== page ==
The ACP Keymaster is of course a lot better. There's a lot of work and research put into that sucker. They created a lot of useful apps to go along with it (all in the ACP natch).

I sometimes want downloads to go to a non-standard place, so the ACP Keymaster is perfect. It also lets me create bespoke Keymaster files to run, so I can switch between configurations as needed.

I will no longer recommend anyone migrate to the Mac. Get off Windows? Of course. But you should take Linux or OpenBSD instead.

But, if you're still on the Mac, get Keymaster and save yourself a lot of hassle.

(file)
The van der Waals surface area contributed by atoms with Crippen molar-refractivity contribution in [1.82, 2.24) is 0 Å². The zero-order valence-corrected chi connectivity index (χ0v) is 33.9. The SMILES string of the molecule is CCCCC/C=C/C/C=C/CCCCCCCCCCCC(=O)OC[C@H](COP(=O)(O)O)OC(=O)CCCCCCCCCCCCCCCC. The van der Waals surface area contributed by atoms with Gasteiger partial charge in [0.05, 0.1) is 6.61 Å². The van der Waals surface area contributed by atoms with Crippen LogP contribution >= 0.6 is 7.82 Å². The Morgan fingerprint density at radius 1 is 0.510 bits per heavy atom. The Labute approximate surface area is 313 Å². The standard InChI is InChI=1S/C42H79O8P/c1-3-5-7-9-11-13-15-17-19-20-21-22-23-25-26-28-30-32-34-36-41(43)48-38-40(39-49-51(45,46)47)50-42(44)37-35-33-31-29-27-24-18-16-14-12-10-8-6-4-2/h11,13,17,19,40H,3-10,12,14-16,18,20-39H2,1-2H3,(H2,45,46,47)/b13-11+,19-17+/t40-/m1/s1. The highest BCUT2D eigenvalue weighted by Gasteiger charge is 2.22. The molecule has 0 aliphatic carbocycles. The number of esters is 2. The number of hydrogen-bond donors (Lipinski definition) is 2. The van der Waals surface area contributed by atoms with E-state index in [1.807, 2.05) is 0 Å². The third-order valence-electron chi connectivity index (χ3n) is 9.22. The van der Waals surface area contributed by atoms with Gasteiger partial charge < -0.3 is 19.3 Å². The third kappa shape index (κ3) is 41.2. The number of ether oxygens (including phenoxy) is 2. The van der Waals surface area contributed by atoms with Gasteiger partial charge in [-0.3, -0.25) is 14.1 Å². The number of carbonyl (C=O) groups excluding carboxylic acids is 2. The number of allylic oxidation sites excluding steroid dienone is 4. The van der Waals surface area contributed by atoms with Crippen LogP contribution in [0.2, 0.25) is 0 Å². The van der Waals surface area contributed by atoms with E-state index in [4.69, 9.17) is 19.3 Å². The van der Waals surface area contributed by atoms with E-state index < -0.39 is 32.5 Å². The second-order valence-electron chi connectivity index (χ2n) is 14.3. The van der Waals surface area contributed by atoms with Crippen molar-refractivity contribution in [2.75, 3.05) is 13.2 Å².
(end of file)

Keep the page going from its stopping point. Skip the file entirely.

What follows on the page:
- BCB 2020-06-17 Saint Helier

Brendon C Bleebwart is an event promoter living in Jersey.

About Rixstep

Stockholm/London-based Rixstep are a constellation of programmers and support staff from Radsoft Laboratories who tired of Windows vulnerabilities, Linux driver issues, and cursing x86 hardware all day long. Rixstep have many years of experience behind their efforts, with teaching and consulting credentials from the likes of British Aerospace, General Electric, Lockheed Martin, Lloyds TSB, SAAB Defence Systems, British Broadcasting Corporation, Barclays Bank, IBM, Microsoft, and Sony/Ericsson.

Rixstep and Radsoft products are or have been in use by Sweden's Royal Mail, Sony/Ericsson, the US Department of Defense, the offices of the US Supreme Court, the Government of Western Australia, the German Federal Police, Verizon Wireless, Los Alamos National Laboratory, Microsoft Corporation, the New York Times, Apple Inc, Oxford University, and hundreds of research institutes around the globe. See here.